"A lot of blah, blah, blah," is how he described allegations of past theft to me. "I never had the financial means that the media said I had. I laugh when I hear the amounts, $400 million, $800 million. Where do they get this imagination?"
He denied any past wrongdoing. He rejected accusations of corruption during his presidency. He dismissed allegations of officially sanctioned murders and arrests of political opponents as fictional creations of a biased news media. He never uttered a word of remorse and ceded only one major mistake: "Perhaps I was too tolerant."
Duvalier was clearly uninterested in looking back. His state of denial made me wonder if he'd managed to convince himself that the abuses never actually occurred. Perhaps he had to in order to live with himself. Still, I sensed a lonely weariness about him, an emotional burden weighing on him. I believe it was unspoken regret, but until his somewhat limited apology last week directed to victims of his government, I never thought he'd admit it.
"I want to take this opportunity to express, one more time, my deep sadness to those countrymen who feel, rightly, that they were victims of my government," he said in Port-au-Prince.
This mildly apologetic Duvalier has come a long way since our meeting nearly eight years ago, when any kind of public remorse seemed impossible. In Paris, he told me I was too young to understand Haiti's complicated political history and too accepting of versions told by disgruntled expatriates. Now, he is at least acknowledging that there were victims.
Back then, after 17 years in exile, he was tired of constantly having to refute allegations of corruption, theft and human rights abuses. He believed he could be president again and said that this time he would actually run for the office. That may explain why he still had a dignified, presidential air about him. He always wore a jacket and tie. He held formal meetings with political supporters, local Haitian immigrants or visitors from Haiti and Montreal, in a quiet back room in the building where he lived with his longtime companion, Veronique Roy.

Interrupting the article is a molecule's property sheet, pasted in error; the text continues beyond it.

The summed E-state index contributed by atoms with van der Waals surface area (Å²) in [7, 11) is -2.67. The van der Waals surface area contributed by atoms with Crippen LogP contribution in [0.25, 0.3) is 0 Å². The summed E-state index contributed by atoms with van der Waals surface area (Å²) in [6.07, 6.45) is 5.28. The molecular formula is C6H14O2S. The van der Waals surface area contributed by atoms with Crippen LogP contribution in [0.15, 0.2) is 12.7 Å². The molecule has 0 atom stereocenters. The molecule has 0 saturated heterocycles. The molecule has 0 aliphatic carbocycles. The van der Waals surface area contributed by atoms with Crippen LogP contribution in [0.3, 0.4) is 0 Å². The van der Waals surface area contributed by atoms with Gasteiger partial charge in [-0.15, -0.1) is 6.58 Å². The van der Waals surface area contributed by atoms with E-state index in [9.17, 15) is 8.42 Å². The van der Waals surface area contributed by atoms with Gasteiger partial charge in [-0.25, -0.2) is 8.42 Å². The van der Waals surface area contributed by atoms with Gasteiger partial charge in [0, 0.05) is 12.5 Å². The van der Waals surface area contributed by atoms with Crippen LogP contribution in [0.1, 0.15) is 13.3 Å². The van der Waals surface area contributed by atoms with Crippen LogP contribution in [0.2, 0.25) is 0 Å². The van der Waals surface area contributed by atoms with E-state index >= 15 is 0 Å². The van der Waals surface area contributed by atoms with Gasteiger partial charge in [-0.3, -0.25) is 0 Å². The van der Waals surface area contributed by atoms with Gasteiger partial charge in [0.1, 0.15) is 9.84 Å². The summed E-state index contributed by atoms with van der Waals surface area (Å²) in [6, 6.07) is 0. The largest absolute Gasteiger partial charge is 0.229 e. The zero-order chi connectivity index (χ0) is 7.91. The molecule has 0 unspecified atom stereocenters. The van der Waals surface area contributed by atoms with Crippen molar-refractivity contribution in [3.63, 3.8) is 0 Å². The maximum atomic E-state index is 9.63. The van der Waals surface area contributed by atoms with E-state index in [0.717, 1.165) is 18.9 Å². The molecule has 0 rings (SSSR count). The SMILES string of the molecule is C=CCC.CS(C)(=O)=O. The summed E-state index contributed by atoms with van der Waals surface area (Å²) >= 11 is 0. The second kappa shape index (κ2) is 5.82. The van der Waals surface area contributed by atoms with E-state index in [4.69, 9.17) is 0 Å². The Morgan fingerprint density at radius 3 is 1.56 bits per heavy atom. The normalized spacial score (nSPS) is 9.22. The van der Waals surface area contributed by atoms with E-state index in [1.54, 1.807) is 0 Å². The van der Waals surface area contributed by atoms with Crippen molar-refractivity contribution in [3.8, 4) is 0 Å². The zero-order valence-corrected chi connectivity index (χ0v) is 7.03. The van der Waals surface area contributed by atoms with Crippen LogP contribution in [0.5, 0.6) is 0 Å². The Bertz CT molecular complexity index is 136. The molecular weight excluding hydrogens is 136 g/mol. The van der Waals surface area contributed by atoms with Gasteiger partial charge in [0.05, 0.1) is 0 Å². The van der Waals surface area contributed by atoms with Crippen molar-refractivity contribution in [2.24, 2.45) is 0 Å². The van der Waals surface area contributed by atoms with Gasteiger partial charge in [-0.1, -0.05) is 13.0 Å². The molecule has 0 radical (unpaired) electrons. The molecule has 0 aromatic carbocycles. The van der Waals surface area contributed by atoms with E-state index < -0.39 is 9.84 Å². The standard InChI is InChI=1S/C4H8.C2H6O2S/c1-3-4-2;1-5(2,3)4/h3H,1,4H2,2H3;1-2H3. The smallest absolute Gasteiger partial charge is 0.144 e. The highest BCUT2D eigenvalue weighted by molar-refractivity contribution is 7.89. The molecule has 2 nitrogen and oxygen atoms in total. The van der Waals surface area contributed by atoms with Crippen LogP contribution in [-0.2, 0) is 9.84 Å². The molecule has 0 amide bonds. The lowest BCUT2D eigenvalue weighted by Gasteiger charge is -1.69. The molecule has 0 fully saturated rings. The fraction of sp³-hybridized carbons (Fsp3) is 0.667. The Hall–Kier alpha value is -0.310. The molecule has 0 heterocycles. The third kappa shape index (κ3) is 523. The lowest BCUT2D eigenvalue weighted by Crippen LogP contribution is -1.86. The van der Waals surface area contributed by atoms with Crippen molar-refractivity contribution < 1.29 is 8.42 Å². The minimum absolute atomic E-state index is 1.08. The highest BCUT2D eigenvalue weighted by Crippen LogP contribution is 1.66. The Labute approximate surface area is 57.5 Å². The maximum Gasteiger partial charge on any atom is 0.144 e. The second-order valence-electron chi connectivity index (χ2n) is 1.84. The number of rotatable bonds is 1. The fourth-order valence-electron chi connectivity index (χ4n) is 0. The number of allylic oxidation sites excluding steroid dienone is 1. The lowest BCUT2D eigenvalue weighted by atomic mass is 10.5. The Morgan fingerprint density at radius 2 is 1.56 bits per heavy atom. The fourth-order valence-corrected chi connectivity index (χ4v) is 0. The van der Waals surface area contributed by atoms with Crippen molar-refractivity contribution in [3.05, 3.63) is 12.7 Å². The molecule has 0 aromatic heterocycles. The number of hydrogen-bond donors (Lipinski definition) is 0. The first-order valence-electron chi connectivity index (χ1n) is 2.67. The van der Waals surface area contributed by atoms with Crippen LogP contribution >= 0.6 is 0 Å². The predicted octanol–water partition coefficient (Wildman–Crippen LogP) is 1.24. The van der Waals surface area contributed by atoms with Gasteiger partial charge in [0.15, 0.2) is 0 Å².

Duvalier was a beefy 34-year-old when he arrived in France, but when I met him he was much thinner and looked older than his 51 years. His round, pudgy face had slackened and become jowly. He walked with a limp that he attributed to an old motorcycle injury and a bit of rheumatoid arthritis. He's 59 now, and recent news reports have speculated that he is ill and possibly dying, but neither he nor close friends have confirmed the reports.
I was surprised at how soft-spoken and introverted he was. Even when having dinner with friends, he seemed withdrawn and often sat quietly chain-smoking as others chattered nosily around him. At those moments it was hard to picture him as the brute force who once terrorized his own people.
Duvalier and I often talked politics into the wee hours as he smoked one Dunhill cigarette after another. He would become very animated as he gave me long tutorials on Haitian political history, but when I asked what major political mistakes he made as president, he was hard-pressed to come up with examples.
"We were not perfect," he allowed, "but we were making good progress."
He said he should have made better use of the media to present a more positive image at home and abroad. He didn't consider himself a dictator and thought he should not have been viewed as one.
On our way to dinner one night, I asked why he never sought to rehabilitate his reputation while in exile. Why didn't he get a job, or write a book, or go on the lecture circuit, or do something, anything, to earn money?
"All I know is politics," he said. "Really, politics takes up most of my time; it's nonstop."
I asked him what he did for fun.
"I like to take walks. . . . Sometimes I go to museums, especially when there are Haitian art exhibits. You know, I had a collection of 400 works of art in Haiti," he said wistfully. "I left them all behind."
Then I asked if he had ever considered the possibility that he might never return to Haiti.
"No. I never let that thought enter my mind," he said, a bit irritated. "Haiti is my country before and above all."
Marjorie Valbrun is a journalist in Washington. Read more of Valbrun's reporting on Duvalier at The Root.